As COVID-19 cases continue to rise in the valley, local schools are having to rethink their plans for the winter months. As of last week, nearly 250 students were quarantined in the Roaring Fork School District and the entire Roaring Fork High School moved to online learning for the week after several staff were exposed to the virus.
“It’s very disruptive, the pivoting back and forth between distance learning and in-person learning,” said the district’s superintendent Rob Stein.
In Aspen, the high school has also moved to remote learning and at least 400 more students in the district are doing class online. The elementary school just returned to in-person learning and the middle school continues to alternate groups of students for in-person classes, but on Friday, both the schools held remote class for the day due to COVID-19 concerns.
Dave Baugh, the new superintendent for the Aspen School District, echoed Stein’s sentiments about the difficulty of moving students in and out of distance learning and said it’s taking a toll on the staff and students. Baugh, who became the new superintendent on July 1, said he never expected to be moving to Aspen and starting his new job in the midst of a pandemic.
“In a normal school year, when you get close to June, you know, you’re pretty tired and I would say that we’re at June levels of tired right now,” Baugh said.
Both superintendents pointed out that there have been no known cases of student to student transmission, but cases in the community are continuing to rise. When it comes to planning for the months ahead, Stein and Baugh said they’re working most closely with their respective local county health departments.
“You get guidance from the fed and it’s okay, and then you get guidance from the state and it’s pretty good, and all of that guidance says, ‘Work with your local health department.’ So we rely pretty heavily on that last sentence,” Baugh said.
The Colorado Department of Public Health and Environment just released a new report to help schools determine learning environments. The report evaluates the costs and benefits of in-person learning during rising COVID-19 cases in the state.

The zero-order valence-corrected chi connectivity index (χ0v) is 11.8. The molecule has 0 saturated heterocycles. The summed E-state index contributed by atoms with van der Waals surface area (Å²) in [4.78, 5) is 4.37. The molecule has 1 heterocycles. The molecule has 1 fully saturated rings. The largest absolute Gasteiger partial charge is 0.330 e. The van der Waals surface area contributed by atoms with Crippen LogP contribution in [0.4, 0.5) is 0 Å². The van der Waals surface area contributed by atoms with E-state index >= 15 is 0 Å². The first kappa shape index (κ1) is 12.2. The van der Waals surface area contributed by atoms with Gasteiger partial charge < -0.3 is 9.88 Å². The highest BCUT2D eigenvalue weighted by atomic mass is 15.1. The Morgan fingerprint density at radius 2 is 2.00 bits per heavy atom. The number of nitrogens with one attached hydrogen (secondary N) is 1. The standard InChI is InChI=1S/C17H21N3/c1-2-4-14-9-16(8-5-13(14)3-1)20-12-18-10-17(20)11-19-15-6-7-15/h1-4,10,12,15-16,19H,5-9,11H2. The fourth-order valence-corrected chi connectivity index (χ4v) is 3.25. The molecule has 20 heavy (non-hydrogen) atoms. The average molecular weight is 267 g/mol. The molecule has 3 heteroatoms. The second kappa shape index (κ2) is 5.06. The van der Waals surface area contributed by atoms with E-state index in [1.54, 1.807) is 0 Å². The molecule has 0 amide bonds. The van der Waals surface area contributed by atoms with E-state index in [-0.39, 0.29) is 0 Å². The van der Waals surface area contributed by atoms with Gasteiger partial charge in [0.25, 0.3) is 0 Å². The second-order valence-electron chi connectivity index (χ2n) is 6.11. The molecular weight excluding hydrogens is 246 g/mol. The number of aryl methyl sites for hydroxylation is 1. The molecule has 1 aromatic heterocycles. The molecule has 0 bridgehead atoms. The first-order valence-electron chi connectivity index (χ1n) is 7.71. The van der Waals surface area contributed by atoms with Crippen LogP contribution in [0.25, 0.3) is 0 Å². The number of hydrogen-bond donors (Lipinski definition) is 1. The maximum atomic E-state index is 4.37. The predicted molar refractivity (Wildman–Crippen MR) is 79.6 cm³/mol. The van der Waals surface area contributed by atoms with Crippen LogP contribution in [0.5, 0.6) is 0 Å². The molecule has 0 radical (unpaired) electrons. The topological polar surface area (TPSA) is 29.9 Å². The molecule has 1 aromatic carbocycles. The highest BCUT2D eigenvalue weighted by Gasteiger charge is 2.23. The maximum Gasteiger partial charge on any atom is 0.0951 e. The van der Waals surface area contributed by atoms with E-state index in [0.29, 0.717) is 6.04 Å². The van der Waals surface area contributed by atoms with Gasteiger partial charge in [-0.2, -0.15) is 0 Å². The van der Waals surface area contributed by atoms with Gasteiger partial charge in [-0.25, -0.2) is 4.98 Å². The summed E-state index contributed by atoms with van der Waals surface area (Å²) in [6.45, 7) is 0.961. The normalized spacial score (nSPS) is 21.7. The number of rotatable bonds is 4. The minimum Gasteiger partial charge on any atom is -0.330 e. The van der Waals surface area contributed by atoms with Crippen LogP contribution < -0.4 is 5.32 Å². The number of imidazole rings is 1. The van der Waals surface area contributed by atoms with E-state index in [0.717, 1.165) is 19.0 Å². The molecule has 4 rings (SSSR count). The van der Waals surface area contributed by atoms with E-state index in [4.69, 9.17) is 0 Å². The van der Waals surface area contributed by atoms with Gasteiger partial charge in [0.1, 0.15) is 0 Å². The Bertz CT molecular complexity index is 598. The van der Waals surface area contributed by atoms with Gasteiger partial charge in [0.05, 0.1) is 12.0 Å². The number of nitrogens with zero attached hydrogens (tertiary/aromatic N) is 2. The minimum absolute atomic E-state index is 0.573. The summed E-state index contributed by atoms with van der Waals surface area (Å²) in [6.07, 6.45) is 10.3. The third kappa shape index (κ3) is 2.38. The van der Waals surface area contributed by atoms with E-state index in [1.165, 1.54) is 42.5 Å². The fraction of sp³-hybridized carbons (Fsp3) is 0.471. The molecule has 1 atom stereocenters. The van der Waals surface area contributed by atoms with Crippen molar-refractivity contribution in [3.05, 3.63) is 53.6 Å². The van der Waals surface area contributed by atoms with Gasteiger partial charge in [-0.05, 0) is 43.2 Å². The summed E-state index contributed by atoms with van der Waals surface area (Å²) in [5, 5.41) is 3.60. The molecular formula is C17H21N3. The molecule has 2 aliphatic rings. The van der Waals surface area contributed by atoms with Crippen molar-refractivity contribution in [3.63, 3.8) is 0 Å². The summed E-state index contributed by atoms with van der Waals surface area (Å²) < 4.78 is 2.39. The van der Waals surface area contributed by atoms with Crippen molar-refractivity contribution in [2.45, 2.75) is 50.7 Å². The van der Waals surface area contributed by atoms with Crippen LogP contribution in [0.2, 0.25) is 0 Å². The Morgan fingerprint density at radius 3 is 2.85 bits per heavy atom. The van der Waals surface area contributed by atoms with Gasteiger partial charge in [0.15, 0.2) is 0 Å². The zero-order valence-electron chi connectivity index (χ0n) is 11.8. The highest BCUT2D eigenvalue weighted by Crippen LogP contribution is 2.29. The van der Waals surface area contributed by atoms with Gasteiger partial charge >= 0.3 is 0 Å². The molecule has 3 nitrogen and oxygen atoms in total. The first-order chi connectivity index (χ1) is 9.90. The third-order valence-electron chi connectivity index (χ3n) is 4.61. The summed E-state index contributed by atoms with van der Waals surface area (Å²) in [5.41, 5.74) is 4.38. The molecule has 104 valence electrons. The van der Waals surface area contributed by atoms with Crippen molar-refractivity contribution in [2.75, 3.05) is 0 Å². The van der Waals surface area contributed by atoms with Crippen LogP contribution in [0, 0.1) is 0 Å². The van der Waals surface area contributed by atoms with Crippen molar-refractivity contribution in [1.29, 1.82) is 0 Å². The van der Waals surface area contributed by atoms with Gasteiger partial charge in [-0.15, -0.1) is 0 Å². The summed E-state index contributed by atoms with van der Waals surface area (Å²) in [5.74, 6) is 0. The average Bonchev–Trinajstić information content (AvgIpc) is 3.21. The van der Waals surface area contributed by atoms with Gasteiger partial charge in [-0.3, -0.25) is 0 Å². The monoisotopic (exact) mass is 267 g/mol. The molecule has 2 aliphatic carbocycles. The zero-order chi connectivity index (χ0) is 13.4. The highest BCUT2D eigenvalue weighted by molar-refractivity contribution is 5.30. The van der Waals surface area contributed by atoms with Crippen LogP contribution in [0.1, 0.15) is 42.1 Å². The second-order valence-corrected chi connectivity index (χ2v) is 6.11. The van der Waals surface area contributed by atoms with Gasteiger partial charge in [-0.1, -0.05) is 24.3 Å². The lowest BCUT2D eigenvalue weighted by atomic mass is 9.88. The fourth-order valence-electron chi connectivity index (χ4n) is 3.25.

Baugh said they’re reviewing the report and will likely integrate it with their planning.
“I can't say we will use it exclusively as we work closely with Pitkin County Health and they walk to their own beat,” he added.
Both superintendents said they’ll continue working closely with their district’s health departments to determine if, and at what point, they may need to move all of their students to remote learning.
Whether that happens, they both said they’re working hard to make sure that some students with special learning needs can continue in-person learning and that students will still receive vital services like internet support and meals from the school.
At the Aspen School District, Baugh said students with special learning needs were among the first back on campus for in-person support, instruction and counseling.
“A lot depends on their individualized education plan and we’re continuing to provide high levels of service as fully as we can to our most at-risk learners,” Baugh said.
When the Roaring Fork School District first closed schools back in the Spring, Stein said they instituted a delivery program to bring meals to different areas where people could pick them up closer to their homes.
“We’re making every effort and we will continue to make every effort so that kids don’t go hungry,” Stein said.
The Aspen School District is working with Aspen Family Connections to deliver boxes of food to their students every week. For students who qualify for their free or reduced lunch program, Baugh said they’re trying their best to deliver meals on a daily basis.
When it comes to internet access, Baugh said the district has provided hot spots to most families who need them, but they’re still figuring out how to get internet to a couple of homes that are more remote.
Stein said the Roaring Fork School district also has some students in more remote areas like Marble and Missouri Heights that may have to come into school to use the internet. The district has also been working on several solutions since March, including a pilot project to expand a cellular-based internet service to students in rural and low-income areas.
Despite all the obstacles that students, families and staff are facing, both superintendents Stein and Baugh expressed gratitude for the community support and implored valley residents to take the rise in COVID-19 cases seriously and follow public health protocols.
“We only have control over one thing, and that’s our response,” Baugh said.